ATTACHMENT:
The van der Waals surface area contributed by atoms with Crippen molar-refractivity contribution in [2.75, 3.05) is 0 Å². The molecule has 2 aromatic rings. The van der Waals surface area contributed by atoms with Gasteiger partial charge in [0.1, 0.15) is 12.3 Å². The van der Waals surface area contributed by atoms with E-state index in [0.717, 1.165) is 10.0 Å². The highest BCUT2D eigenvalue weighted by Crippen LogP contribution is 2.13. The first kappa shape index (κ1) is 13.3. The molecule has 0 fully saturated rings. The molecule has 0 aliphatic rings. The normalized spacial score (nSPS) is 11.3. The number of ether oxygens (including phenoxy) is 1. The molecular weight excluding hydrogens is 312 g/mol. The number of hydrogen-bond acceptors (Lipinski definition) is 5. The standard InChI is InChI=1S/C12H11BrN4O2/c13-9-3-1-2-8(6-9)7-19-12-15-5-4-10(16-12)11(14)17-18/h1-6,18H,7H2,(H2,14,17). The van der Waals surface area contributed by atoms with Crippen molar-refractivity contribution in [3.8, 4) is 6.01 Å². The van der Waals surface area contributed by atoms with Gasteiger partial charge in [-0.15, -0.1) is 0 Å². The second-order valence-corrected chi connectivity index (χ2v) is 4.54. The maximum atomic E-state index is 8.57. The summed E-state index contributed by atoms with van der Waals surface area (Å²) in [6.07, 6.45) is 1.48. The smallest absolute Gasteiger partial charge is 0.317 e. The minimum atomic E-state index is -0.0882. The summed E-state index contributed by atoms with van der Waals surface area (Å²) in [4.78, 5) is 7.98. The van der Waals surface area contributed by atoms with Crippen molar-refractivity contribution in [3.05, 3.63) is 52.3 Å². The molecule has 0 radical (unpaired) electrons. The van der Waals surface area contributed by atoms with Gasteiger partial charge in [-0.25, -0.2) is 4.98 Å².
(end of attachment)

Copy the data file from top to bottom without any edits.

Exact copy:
The van der Waals surface area contributed by atoms with Crippen molar-refractivity contribution in [2.75, 3.05) is 0 Å². The molecule has 2 aromatic rings. The van der Waals surface area contributed by atoms with Gasteiger partial charge in [0.1, 0.15) is 12.3 Å². The van der Waals surface area contributed by atoms with E-state index in [0.717, 1.165) is 10.0 Å². The highest BCUT2D eigenvalue weighted by Crippen LogP contribution is 2.13. The first kappa shape index (κ1) is 13.3. The molecule has 0 fully saturated rings. The molecule has 0 aliphatic rings. The normalized spacial score (nSPS) is 11.3. The number of ether oxygens (including phenoxy) is 1. The molecular weight excluding hydrogens is 312 g/mol. The number of hydrogen-bond acceptors (Lipinski definition) is 5. The standard InChI is InChI=1S/C12H11BrN4O2/c13-9-3-1-2-8(6-9)7-19-12-15-5-4-10(16-12)11(14)17-18/h1-6,18H,7H2,(H2,14,17). The van der Waals surface area contributed by atoms with Crippen molar-refractivity contribution in [3.8, 4) is 6.01 Å². The van der Waals surface area contributed by atoms with Gasteiger partial charge in [-0.15, -0.1) is 0 Å². The second-order valence-corrected chi connectivity index (χ2v) is 4.54. The maximum atomic E-state index is 8.57. The summed E-state index contributed by atoms with van der Waals surface area (Å²) in [6.07, 6.45) is 1.48. The smallest absolute Gasteiger partial charge is 0.317 e. The minimum atomic E-state index is -0.0882. The summed E-state index contributed by atoms with van der Waals surface area (Å²) in [4.78, 5) is 7.98. The van der Waals surface area contributed by atoms with Crippen molar-refractivity contribution in [3.05, 3.63) is 52.3 Å². The molecule has 0 radical (unpaired) electrons. The van der Waals surface area contributed by atoms with Gasteiger partial charge in [-0.25, -0.2) is 4.98 Å².